Missionaries know going in that depending on where they are serving, certain conveniences and items they are accustomed to having easy and affordable access to in the United States will perhaps not be so available or affordable in their host country. Congo is no different, but knowing and experiencing are two different things. Experiencing it long term is something else altogether and can magnify homesickness if we allow it to.
For example, we seldom see pancake syrup in the stores. This is the last batch of syrup I found here. That sticker on the shelf that say "B208" is the price, 27,405 francs, roughly $30.00 for one bottle. Not in our range.
There is a lot of diversity in the DRC and products are shipped in to the stores from many different places. It is sometimes very interesting to see what non-Americans think are hot market items.
It is increasingly apparent to our family that what we believe are basic staples are not so basic, nor important to the merchants of Kinshasa. After we went a few months without finding black olives (except one brand that is especially yucky) or dill pickles, we were having some serious withdrawal. What is a sandwich without a pickle? And what is any "Mexican" meal or pizza without olives? I began to feel like King Richard when he said "my kingdom for a horse!" except that I had no kingdom to trade for olives and pickles. Probably a good thing.
So, you can't always find olives, pickles, or even tomato sauce. There are lots of other things you CAN find that keep life here interesting even if you can't put them on your pizza or eat them for lunch.
You can buy sugar peas. Not the sugar peas I grew up with, but still important if you want to bake something or sweeten your tea.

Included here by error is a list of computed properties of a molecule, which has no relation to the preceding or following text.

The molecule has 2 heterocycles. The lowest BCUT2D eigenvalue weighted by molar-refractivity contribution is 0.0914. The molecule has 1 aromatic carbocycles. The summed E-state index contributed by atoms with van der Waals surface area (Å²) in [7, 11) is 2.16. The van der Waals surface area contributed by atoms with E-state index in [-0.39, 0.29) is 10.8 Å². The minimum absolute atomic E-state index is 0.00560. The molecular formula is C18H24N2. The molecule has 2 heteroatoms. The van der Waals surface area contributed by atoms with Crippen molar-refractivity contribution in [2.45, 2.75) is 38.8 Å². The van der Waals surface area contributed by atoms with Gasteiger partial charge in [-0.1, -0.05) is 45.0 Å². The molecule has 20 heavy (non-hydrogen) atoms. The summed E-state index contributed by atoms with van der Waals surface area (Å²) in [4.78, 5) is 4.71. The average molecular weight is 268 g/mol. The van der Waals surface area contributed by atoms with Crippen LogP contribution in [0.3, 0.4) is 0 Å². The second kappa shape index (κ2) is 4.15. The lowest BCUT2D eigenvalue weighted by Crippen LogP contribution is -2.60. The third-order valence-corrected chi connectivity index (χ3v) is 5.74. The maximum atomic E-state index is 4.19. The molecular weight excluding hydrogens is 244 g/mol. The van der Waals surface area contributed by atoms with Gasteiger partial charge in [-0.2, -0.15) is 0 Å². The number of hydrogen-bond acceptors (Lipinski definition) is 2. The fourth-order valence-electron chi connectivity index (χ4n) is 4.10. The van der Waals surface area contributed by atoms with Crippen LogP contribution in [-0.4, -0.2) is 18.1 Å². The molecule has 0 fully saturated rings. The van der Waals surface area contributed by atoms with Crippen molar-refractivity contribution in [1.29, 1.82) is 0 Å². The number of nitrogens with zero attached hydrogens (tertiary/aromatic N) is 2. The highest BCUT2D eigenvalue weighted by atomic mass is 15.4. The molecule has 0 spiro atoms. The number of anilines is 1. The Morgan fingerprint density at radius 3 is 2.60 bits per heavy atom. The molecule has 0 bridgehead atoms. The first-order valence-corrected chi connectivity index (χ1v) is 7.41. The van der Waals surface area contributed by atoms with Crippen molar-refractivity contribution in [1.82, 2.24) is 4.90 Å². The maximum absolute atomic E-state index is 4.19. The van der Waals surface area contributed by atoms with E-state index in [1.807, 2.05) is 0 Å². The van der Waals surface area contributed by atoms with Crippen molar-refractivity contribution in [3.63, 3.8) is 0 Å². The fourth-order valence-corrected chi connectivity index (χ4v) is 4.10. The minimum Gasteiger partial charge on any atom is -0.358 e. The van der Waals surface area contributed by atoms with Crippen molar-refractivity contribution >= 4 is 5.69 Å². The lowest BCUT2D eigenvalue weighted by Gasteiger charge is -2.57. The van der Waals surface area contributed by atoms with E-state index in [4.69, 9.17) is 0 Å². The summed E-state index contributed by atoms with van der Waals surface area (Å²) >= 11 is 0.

You can buy cookies that make you want to eat some more. Not really but it's a fun name.
You can buy a toilet for your hamster, and even get refills for it. For a modest price of about $15 your hamster can go potty in luxury and privacy.
You can even buy Goose Bumps!
I can't make a meal out of Goose Bumps and sugar peas, so I do what most of my missionary friends here do: get creative or make my own version. Here are some things I have made just in the last several weeks.
Pickles like Claussen's, in recycled mayonnaise and pickle jars. Real canning jars are not easily found.
Pancake mix, pancake syrup, "bisquick", granola, salsa (not pictured), fabric softener, and bath fizzies (because after all that work my feet are tired!).
Yes, we sometimes are willing to pay more here than we ever would for the same item in the states because when you can't get it, it becomes more valuable to you. Shakespeare's King Henry was willing to trade his kingdom for a horse. We traded a lot of conveniences and the proximity of our families and friends to come to Congo, but Jesus traded his life for mine and for the lives of the Congolese people.